Elderly: ≥75 years Max initial dose: 8 mg via IV infusion over 15 minutes, may be followed by 2 further doses of 8 mg at 4-hour intervals.

Rectal
Prevent delayed emesis following chemotherapy
Adult: As supp: 16 mg once daily for up to 5 days after a course of treatment.

Rectal
Nausea and vomiting associated with cancer chemotherapy or radiotherapy
Adult: As supp: 16 mg given 1-2 hours prior to treatment.
Special Patient Group
Pharmacogenomics:

Individuals who have CYP2D6 polymorphism may have altered response to ondansetron, although the reduced enzyme activity in CYP2D6 polymorphism may be normally compensated by other enzymes (CYP3A4, CYP1A2) due to multiple metabolic enzyme pathway.

Genetic testing for CYP2D6 may serve as guide for ondansetron use. However, several factors may cause potential uncertainty of results, including variable allele frequencies among individuals of different ethnicity e.g. CYP2D6*10 is common in Asian population and CYP2D6*17 is common in people with Sub-Saharan African ancestry but has lower prevalence in Caucasians of Europe ancestry. Thus, the alleles that should be tested may vary considerably for a given population.

Ultrarapid metabolisers (carriers of duplicated functional alleles e.g. *1/*1xN, *1/*2xN, *2/*2xN)
May result to increased metabolism of ondansetron leading to reduced antiemetic effect. Select alternative drug not predominantly metabolised by CYP2D6 (e.g. granisetron).

Normal metabolisers (carrying 2 normal function alleles or 2 decreased function alleles or 1 normal function and 1 nonfunctional allele or 1 normal function and 1 decreased function allele or combinations of duplicated alleles that result in an activity score of 1.0–2.0 e.g. *1/*1, *1/*2, *1/*4)
Initiate therapy with recommended starting dose.

Intermediate metabolisers (carriers of 1 decreased function allele e.g. *4/*10, *4/*41) and poor metabolisers (carrriers of nonfunctional alleles only e.g. *3/*4, *4/*4)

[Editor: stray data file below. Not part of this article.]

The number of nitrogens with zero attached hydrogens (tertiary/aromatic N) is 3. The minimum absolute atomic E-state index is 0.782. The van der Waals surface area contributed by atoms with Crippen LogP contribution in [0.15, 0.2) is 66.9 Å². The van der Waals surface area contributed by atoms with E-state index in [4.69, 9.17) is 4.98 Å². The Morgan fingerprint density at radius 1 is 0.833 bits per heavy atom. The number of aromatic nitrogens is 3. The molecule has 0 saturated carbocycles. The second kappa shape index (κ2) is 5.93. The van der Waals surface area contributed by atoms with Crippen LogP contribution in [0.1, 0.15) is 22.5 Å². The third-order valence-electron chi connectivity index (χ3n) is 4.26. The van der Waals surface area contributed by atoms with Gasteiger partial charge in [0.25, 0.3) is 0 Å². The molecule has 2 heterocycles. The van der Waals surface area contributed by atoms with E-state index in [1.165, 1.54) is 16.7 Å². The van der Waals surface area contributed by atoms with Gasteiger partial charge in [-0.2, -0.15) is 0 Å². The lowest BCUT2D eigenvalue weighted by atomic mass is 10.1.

Insufficient evidence of demonstrating clinical impact. Initiate therapy with recommended starting dose.
Hepatic Impairment
Moderate to severe: Max: 8 mg daily.
Administration
May be taken with or without food.
Reconstitution
IV infusion: Dilute in 50-100 mL of 5% dextrose in water, 0.9% NaCl or other compatible infusion fluids (e.g. 10% mannitol, Ringer’s solution, 0.3% KCl and 0.9% NaCl, 0.3% KCl and 5% glucose).
Incompatibility
Y-site: Aciclovir, allopurinol, aminophylline, amphotericin B, ampicillin, ampicillin/sulbactam, cefepime, dantrolene, furosemide, ganciclovir, lorazepam, micafungin, pantoprazole, pemetrexed, sargramostim, Na bicarbonate.
Contraindications
Hypersensitivity. Congenital long QT syndrome. Concomitant use with apomorphine.
Special Precautions
Patient with hypokalaemia, hypomagnesaemia, CHF, CV conduction abnormalities, bradyarrhythmia, other conditions that may develop prolongation of QT interval or electrolyte abnormalities, phenylketonuria, subacute intestinal obstruction and abdominal surgery. May mask progressive ileus or gastric distension, and occult bleeding in adenotonsillar surgery. Moderate to severe hepatic impairment. Elderly and children. Pregnancy and lactation.
Adverse Reactions
Significant: Chest pain, bradycardia, hypotension, arrhythmia, hypoxia, transient elevation of liver enzymes, transient blurred vision (due to rapid IV inj). Rarely, transient blindness, extrapyramidal symptoms (e.g. dystonic reactions, oculogyric crisis, dyskinesia), seizures, toxic epidermal necrolysis, serotonin syndrome.
Gastrointestinal disorders: Constipation, diarrhoea, hiccup, xerostomia, dyspepsia.
General disorders and admin site conditions: Malaise, fatigue, fever, cold sensation, injection site reaction, local burning sensation following supp insertion.
Investigations: ECG changes.
Nervous system disorders: Headache, dizziness, sedation, drowsiness, paraesthesia.
Psychiatric disorders: Insomnia, anxiety.
Renal and urinary disorders: Urinary retention.
Reproductive system and breast disorders: Gynaecological disease.
Skin and subcutaneous tissue disorders: Rash, pruritus.
Vascular disorders: Flushing, syncope.
Potentially Fatal: QT interval prolongation, torsade de pointes. Rarely, liver failure, anaphylaxis and bronchospasm.
IV/Parenteral/PO/Rectal: B (Avoid during 1st trimester due to small increase risk of oral cleft defects.)
MonitoringParameters
Monitor ECG, serum K, and serum Mg. Monitor for signs and symptoms of serotonin syndrome and decreased bowel activity.
Overdosage
Symptoms: Hypotension, visual disturbances, severe constipation, vasovagal episode with transient 2nd degree AV block, and serotonin syndrome characterised by vomiting, diarrhoea, agitation, tachycardia, tremor, seizure, delirium and coma in children.  Management: Supportive and symptomatic treatment.
Drug Interactions